A great picture book to help children explore their worries. While it is normal to feel anxious now and then, when anxiety escalates and can't be controlled, sitting down with your child and reading this book together should help.
This book would be a good choice for children who have experienced trauma in their lives which has left them feeling anxious in new situations. Also relevant for children who are struggling with transitions such as moving house, changing school or moving from one family to another.
This story shows how one child copes with his own differences, and other people’s reactions to them. The reader will find comfort in Auggie’s imaginative tactics, and his positivity about being able to change the way others see him.
This book may be useful to help a child how death is an inevitable part of ageing, and life continues after the sadness of bereavement. It also may be a good starting point to talk about how to cope with loneliness or isolation.
This book elegantly 'neutralises' fear of monsters by portraying a non-threatening (and ultimately caring) one. It also provides a fun and poetic explanation to why darkness is so necessary at night time.
A child struggling with negative emotions may find great comfort in this sympathetic, entertaining and reassuring book which explores many different feelings: happy, sad, excited, bored, interested, angry, upset, calm, silly, lonely, scared, safe, embarrassed, shy, confident, worried, jealous and satisfied.
May provide reassurance for an insecure or anxious child that their parents' love for them is unconditional and constant, despite the circumstances. It sensitively reinforces the message that love carries on, even after someone dies.
This is a skilfully written and beautifully illustrated book which covers the subject of keeping young children safe from sexual abuse. Written as a tool to help parents, caregivers and teachers broach the subject in a non-threatening way, it sensitively weaves the important facts into a story that young children will find accessible.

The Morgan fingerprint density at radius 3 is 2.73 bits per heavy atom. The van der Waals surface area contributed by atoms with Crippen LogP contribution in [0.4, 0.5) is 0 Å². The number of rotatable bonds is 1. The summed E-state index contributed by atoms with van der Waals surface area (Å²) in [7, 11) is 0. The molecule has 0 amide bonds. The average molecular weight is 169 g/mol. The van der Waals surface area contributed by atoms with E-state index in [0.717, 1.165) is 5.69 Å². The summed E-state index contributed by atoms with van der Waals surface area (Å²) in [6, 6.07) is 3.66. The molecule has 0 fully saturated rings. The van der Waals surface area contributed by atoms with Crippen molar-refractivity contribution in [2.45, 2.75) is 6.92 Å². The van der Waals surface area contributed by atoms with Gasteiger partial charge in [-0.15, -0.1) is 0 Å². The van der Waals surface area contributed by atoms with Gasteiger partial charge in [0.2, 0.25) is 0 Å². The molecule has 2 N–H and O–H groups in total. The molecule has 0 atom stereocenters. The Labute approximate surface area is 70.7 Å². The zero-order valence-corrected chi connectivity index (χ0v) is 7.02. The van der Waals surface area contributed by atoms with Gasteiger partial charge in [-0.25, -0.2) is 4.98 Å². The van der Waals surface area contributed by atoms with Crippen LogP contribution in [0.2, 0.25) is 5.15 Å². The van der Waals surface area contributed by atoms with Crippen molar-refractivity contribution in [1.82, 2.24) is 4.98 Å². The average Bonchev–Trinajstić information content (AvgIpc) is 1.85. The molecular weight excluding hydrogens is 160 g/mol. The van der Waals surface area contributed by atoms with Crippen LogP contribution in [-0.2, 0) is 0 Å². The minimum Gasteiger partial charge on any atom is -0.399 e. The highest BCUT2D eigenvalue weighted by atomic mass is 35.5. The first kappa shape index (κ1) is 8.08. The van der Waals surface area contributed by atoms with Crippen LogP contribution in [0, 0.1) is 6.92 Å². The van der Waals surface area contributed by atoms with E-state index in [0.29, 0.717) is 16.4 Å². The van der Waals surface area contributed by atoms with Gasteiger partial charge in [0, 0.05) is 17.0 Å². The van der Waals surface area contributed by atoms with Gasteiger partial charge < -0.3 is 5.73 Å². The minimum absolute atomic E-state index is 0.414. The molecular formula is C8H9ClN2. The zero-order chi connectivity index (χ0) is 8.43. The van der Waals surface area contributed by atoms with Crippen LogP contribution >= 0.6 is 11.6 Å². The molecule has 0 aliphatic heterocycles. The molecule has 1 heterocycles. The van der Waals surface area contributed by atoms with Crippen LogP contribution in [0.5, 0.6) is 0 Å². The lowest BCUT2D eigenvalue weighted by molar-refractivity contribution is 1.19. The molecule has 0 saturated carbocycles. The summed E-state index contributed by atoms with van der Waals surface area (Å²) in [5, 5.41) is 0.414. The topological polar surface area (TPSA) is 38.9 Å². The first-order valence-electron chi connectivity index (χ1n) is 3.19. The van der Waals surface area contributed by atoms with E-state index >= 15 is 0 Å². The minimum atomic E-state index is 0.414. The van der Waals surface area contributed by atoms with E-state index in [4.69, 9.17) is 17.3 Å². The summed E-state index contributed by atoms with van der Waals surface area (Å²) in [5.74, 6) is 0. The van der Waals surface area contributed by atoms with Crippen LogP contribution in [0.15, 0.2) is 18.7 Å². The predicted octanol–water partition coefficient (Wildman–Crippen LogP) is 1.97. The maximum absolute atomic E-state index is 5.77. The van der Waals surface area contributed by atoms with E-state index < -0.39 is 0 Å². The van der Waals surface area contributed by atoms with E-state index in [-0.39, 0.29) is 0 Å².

Separation can be hard for children, and in this original story, young Tom is devoted to his wonderful pet bull, Alfred. When he starts school, Tom starts searching for a strategy to help Alfred whilst he is absent, and in the end, finds a way to keep everyone happy!
Many children can feel insecure out of their comfort zone and are therefore "unhappy" if something goes wrong - this book strives to acknowledge that these feelings are normal, and that there are ways to feel better.
This book will certainly provide reassurance to any child who may be experiencing confusion regarding their sexuality. it encourages children to listen to others, be kind, and embrace diversity and equality.
The Bravest Fish is a delightful book that follows the journey of a little fish, Stanley, after he is separated from his school and fish family. The book follows Stanley’s journey through the ocean to find his family. The story highlights the importance of being positive, never giving up and harnessing strength and bravery.
This book encourages the reader to see strengths within themselves that they may have originally thought were weaknesses. It uses a quirky, abstract message to promote self-respect. It would be a good starting point for a conversation about tolerance and respect for others too.
Far Apart Close in Heart investigates many of the feelings a child with an incarcerated parent might have, including confusion, anger, sadness, isolation and shame. Above all, this book will help a child to realise that they are not alone in experiencing these feelings.
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